Don and Luanne, WRAL TechWire
Maximize Your Impact: How diversity and inclusion can transform your board

Don and Luanne, WRAL TechWireMaximize Your Impact: How diversity and inclusion can transform your board
by Donald Thompson, October 3, 2023
Reprint of article originally published in WRAL Tech Wire 

At the heart of every nonprofit organization is its board of directors – a visionary team that shapes the agency’s mission, values and strategy. These leaders are more than stewards, they are champions and ambassadors. They are given the vital role of upholding the trust placed in our society’s critical nonprofit organizations.

As business leaders, we can put our talents to use in our communities and for the families in them by raising funds for or serving on the board of directors at nonprofits that align with our professional and personal interests. I have gained so much as a leader from my time serving on nonprofit boards, including Easterseals UCP, Raleigh Chamber and ECU Health Medical Center.

In today’s dynamic nonprofit landscape, the most successful boards are actively cultivating – and transforming – culture by implementing diversity, equity and inclusion (DEI) as core tenets of their efforts. Not only do these organizations improve philosophically, though, there is a significant business case for diversity-led initiatives, which serve as catalysts for increased productivity, innovation, trust and better financial outcomes.

When nonprofits embrace DEI, they inspire foundations and contributors to invest in their future, making a profound impact on the lives of communities they serve. Because they are better able to connect with diverse communities, they inspire trust and generate better outcomes. In turn, when organizations succeed, it inspires foundations and contributors to continue investing in the organization’s future.

Luanne Welch, President and CEO of Easterseals UCP, encapsulates this sentiment perfectly when she says, “No matter how hard we work to foster the inclusion and engagement of our clients in community life, if our board and staff don’t reflect the diversity of the communities we serve, our mission will not ring true. That’s why we’re committed to our DEI journey.”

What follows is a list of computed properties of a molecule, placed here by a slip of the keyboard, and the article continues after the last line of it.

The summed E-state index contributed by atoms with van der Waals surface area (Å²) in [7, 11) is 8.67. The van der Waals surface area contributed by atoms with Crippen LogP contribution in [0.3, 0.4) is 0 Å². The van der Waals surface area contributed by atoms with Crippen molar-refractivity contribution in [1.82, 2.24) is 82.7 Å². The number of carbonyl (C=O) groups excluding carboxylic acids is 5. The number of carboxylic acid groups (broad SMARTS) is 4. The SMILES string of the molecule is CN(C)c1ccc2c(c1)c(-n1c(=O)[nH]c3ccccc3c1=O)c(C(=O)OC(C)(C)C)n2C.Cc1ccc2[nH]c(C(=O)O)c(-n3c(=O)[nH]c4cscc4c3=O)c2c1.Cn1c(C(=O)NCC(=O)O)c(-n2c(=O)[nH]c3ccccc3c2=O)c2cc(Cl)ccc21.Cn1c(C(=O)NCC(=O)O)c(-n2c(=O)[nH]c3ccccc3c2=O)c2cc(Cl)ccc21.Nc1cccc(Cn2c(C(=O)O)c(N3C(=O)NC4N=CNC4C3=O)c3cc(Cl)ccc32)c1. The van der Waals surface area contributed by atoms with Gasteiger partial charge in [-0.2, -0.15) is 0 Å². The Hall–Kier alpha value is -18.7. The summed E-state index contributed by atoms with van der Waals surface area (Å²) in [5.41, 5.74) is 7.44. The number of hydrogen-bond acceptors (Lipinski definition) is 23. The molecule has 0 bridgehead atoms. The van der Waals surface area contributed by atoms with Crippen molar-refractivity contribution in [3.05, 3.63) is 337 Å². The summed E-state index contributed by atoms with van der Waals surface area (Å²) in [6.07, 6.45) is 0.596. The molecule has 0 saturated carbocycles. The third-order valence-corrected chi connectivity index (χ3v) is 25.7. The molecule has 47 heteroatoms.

Advantages of board diversity
To unlock the many benefits of DEI, boards must recruit individuals who authentically represent the communities their agency serves. The advantages are both profound and far-reaching:

  • Community Advocates: Diverse board members become advocates and valuable sources of firsthand information about its impact in their communities.
  • Varied Perspectives: A diversity of viewpoints enriches board discussions and leads to more well-rounded strategic decisions.
  • Broad Skills and Experience: Diverse board members bring a wealth of skills and experiences, enhancing the board’s collective capabilities.
  • Wider Audience Reach: Diversity broadens and extends the organization’s reach, connecting it to a larger audience of potential donors, employees and board candidates.

Diversity without inclusion: missing the benefits
Some nonprofits build a diverse board of directors, but fail to establish an inclusive mode of communicating and collaborating. A variety of viewpoints may be at the table, but not all perspectives are welcomed and not all voices are listened to. In this type of board culture – where trust and respect are absent – there could be the appearance of cohesion. If a board isn’t comfortable hearing different opinions – and experiencing healthy conflict – they won’t see any benefits from assembling a diverse board.

In an inclusive culture, all board members are treated with fairness and respect. Each individual’s uniqueness is recognized and appreciated. Each feels a sense of connection to the group. Every board member feels confident about speaking up and motivated to further the organization’s collective goals. Their diverse experiences and perspectives will lead to better decisions and improved outcomes for those individuals the nonprofit serves.

Practical steps on the path to inclusivity